Moving against the Current: Student Migration to Zimbabwe

Moving against the Current: Student Migration to Zimbabwe

Admire Thonje (Independent Researcher, Zimbabwe)
DOI: 10.4018/978-1-4666-9746-1.ch006
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International student migration in the southern African context is a scantily researched area. While research abounds on aspects of migration such as human rights, remittances, development efficacy of migration and transnationalism, the concerns, experiences and encounters of student migrants remains neglected. While in South Africa some migrants are exposed to xenophobic sentiments, little is known about experiences in places such as Zimbabwe. Employing Zimbabwe as a case, the author discusses context, experiences and the policy framework around international students from within the southern African region. It reveals the causes for migration, socio-economic experiences as well as exposure to life in Zimbabwe predominantly during the difficult decade at the turn of the millennium in 2000. In bringing up experiences and challenges, it highlights transformation in the enrollment patterns as well as areas for policy improvement.
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The author in this chapter addresses a thus far largely obscure phenomenon in academic and policy circles—international student migration in Southern Africa—using Zimbabwe as a preliminary case study. The chapter makes two key contributions:

  • 1.

    It highlights the migration policy framework relating to international students in Zimbabwe, and

  • 2.

    It discusses student migration from other countries within the Southern African region to Zimbabwe.

In doing so, the chapter reveals the dynamic nature of student migration in Southern Africa. In addition, it attempts to take a different perspective from the broad human rights based or developmentalist perspectives assumed by researchers on migration. This means that the chapter discusses experiences as well as presents a picture of the nature of student migration in the region. While brief discussions may not proffer much in analytical terms, the author suggests that in providing them, the chapter lays a crucial platform for further research and inquiry into the various aspects of the student mobility terrain. Groundwork is important because studies into international student migration are increasingly gaining traction both in academic and policy circles around the globe. The chapter is not concerned with higher education per se, but with mobility of students in higher education. Consequently, higher education policy, legislation and practice are—at best—only touched on in passing. The aim of the chapter is, therefore, to place international student migration involving Zimbabwe and Zimbabweans amidst the increasing body of literature on student migration in particular and human mobility in general. The author will focus and emphasize the motivations, experiences, and plight of international students based in Zimbabwe. Such a void is hardly surprising given the dearth of inquiry into Zimbabwean student migrants even at the height of the unprecedented emigration of Zimbabweans between 2000 and 2008. Furthermore, the scant attention being directed to student migration in policy circles complements the academic void. It is this void and scant attention this chapter seeks to redress in some way.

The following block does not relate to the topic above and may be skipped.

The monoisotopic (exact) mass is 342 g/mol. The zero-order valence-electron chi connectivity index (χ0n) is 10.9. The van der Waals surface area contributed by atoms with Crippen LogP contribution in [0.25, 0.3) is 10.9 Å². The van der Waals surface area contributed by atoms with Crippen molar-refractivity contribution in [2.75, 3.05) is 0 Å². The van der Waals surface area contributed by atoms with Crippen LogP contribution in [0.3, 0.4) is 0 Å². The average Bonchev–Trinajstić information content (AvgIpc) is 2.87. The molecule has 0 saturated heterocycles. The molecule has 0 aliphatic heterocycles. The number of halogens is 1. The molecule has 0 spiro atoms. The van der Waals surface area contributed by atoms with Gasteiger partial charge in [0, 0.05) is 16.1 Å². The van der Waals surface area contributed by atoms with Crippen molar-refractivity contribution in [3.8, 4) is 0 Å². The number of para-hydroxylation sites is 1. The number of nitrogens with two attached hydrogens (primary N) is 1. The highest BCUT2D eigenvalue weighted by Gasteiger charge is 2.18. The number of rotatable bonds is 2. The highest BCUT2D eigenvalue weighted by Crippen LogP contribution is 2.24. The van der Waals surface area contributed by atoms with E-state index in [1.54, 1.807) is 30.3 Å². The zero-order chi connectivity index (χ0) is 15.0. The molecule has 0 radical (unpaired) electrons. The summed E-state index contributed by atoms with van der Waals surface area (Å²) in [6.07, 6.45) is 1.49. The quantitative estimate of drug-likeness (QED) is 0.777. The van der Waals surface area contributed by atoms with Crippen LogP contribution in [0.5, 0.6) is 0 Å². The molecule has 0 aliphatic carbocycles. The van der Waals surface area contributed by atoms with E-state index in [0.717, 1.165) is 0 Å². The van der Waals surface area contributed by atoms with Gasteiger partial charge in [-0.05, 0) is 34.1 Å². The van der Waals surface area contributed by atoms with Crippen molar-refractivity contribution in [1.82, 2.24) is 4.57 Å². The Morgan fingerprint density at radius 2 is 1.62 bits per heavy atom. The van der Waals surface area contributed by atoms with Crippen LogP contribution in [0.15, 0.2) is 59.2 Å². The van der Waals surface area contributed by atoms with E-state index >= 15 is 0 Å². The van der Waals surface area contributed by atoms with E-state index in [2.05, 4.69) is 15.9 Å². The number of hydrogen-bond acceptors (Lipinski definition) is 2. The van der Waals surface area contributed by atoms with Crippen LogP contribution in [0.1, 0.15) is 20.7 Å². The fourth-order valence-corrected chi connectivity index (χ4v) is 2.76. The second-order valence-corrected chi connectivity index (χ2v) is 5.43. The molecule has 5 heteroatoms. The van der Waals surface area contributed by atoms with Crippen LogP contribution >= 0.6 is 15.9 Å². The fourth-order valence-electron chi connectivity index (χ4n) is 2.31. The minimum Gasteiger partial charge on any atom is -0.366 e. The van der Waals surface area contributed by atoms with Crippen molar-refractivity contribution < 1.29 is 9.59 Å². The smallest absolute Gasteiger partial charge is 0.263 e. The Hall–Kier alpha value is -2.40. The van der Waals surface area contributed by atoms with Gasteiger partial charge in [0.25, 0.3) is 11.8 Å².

Before delving into a detailed discussion of student migration in Zimbabwe, it is important to note that not all student migrants are referred to herein. Indeed, while student migrants encompass those in primary, secondary, and tertiary education, this chapter is primarily concerned with students in tertiary academic institutions. Moreover, the study predominantly narrows down on students in universities. Thus, students enrolled in private colleges are not widely included herein. The main reason for such delimitations stems from the operational definition of student migrants employed in this chapter, as well as ease of access to data and potential respondents in universities and technikons. When dealing with foreign students, private colleges in Zimbabwe and South Africa at times flaunt immigration regulations by registering undocumented students. This makes verification of international student figures difficult. Lastly, the politics of the day play a crucial factor in the chapter’s design and content or lack thereof. As Zimbabwe’s image in international relations continued to char, the government responded by enforcing controls and restrictions on economic affairs, in political processes as well as on society at large. The result was a highly politicized society mired in mistrust between opposing parties and in society. While the tensions, mutual disdain and mistrust have slightly dissipated in recent times, a state of paranoia among state bureaucrats still prevails. This chapter is written under such an environment. Important data and statistics proved very difficult to acquire from responsible ministries. In addition, authorization to engage all universities in the study proved to be a long drawn-out affair with no end in sight. Consequently, issues discussed herein were drawn from literature available and from informal discussions with current and former students, former student leaders, and academic staff who chose to maintain anonymity.

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